ipwireless

 

 MyWireless/IPWireless P1C USB Modem Drivers for Linux

November 19, 2006

I wrote a Linux device driver for the IPWireless USB modem that has been included since kernel 2.5 

These can now be found at http://www.neology.co.za/opensource/sentech-mywireless-ipwireless-p1c

I also have some old archives, and collections of tools, firwmare and an alternative driver which was written by some guys for Woosh in New Zealand over here.

The device driver was written by painstakingly reverse engineering the Windows driver using USBSnoopy.

Unix Development | 2 comments
2 responses to “MyWireless/IPWireless P1C USB Modem Drivers for Linux”
  1. aaron says:

    hi, i am begineer using ubuntu and i am trying to get it connected to the internet using woosh. i have tried using the commands on http://www.wlug.org.nz/WooshWireless but it still doesn’t work for me. i really need your help. thank you very much.

  2. roelf says:

    Aaron, those instructions appear to be for the Ethernet based IPWireless modem. If you are using the USB based device you may need to alter your /etc/ppp/peers/woosh file to use the TTY.

    You can look at the information included on the ubuntuforums, e.g. http://ubuntuforums.org/archive/index.php/t-969588.html


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 CanTennae: A cheap way to improve MyWireless signal strength.

A Cantenna is a homemade antenna using a coffee can, or even a Pringles can. These are typically called “WaveGuide” antennae since they guide/focus the waves.

This section will be expanded once I take some time to complete it. In the meantime, there are some pictures available here:  http://rodent.za.net/files/cantenna

Since MyWireless generally uses the same frequency as 802.11 kit, any 802.11 antenna design should suffice.

A lot of marvelous, yet highly experimental information about CanTennae is available at http://www.seattlewireless.net/index.cgi/DirectionalAntenna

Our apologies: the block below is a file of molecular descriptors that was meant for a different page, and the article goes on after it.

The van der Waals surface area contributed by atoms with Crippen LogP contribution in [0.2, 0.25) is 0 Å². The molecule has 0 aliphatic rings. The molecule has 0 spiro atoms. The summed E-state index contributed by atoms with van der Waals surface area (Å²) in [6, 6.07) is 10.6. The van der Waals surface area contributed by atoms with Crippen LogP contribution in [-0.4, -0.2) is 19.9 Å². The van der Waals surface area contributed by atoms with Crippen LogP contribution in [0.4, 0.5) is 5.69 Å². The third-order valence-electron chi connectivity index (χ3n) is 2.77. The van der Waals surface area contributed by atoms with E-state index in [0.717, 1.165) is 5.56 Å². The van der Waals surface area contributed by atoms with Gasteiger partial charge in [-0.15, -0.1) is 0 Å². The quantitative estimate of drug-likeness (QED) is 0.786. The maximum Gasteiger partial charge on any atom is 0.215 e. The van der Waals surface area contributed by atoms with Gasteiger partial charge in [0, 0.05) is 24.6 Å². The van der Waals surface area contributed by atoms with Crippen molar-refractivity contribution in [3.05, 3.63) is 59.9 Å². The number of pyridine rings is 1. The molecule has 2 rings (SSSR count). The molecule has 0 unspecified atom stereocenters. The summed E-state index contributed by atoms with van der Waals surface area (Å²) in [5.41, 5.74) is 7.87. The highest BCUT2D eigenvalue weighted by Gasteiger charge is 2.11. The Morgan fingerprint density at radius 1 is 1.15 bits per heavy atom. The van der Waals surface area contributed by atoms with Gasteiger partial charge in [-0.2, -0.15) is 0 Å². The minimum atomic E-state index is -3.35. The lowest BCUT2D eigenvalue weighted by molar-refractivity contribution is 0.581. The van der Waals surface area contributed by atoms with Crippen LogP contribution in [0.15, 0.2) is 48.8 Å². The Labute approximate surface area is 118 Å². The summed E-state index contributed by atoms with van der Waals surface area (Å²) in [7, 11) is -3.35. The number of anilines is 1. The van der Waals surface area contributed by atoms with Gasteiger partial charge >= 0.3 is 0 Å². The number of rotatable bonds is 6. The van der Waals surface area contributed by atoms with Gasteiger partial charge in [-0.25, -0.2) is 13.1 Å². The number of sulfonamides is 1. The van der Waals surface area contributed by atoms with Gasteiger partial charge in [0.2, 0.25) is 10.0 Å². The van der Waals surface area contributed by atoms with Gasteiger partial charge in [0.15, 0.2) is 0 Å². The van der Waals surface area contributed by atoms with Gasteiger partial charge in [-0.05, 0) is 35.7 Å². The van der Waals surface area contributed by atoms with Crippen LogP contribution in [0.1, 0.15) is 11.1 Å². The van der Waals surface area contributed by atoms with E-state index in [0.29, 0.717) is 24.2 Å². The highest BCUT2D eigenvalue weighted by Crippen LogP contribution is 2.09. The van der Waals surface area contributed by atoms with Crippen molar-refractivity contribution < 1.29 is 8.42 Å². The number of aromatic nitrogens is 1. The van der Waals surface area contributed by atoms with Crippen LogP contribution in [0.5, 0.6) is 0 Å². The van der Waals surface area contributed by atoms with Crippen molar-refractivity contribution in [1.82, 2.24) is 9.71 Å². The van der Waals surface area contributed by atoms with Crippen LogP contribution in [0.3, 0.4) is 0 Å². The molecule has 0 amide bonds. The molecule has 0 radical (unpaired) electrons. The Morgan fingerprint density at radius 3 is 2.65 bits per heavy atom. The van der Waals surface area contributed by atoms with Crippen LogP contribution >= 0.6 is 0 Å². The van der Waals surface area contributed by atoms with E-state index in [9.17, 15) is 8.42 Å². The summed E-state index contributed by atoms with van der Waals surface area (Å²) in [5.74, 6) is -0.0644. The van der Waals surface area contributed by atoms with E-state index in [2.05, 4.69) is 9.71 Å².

This is what my Cantenna design was based off.

The best kind of antenna for MyWireless is a *directional* antenna, since it allows you to improve your return signal to the base station.

Cabling:

Cabling from your antenna is very important. You can calculate how much signall loss there is in the cable by using this calculator http://www.timesmicrowave.com/cgi-bin/calculate.pl

LMR195 seems to be used quite often, but over a 15m stretch of LMR195 you will lose 9db. LMR400 is more expensive, but over the same length will only lose 3dB

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 IPWireless Win32 driver – debugging and reversing

A series of tweaks for the Win32 USB drivers of the IPWireless modem, and some more tweaks for the “Wireless Broadband Dialler”

Getting rid of the debug overhead in the drivers:

The USB drivers log a lot of useless information about the USB protocol used to communicate with the modem, using the win32 DbgPrint kernel function-call. This causes some serious overhead, and can amount to quite a bit of extra CPU cycles when running at high speeds. This “spam” is quite obvious when you run a tool such as DebugView. (Try it, you’ll note the spam, and remember to ‘Capture Kernel Events (Ctrl+K)’) In addition the kernel has to buffer any DbgPrint data in an internal buffer until it overflows, or an application such as DebugView reads it off the stack. This incurs even more ring 0 overhead on systems using the USB driver.

The DbgPrint spam is controlled via a registry entry in the ipw_*.inf files… It’s easier, to just find the keys, after installation and change the debug flags, than reinstalling the drivers with modified .inf files.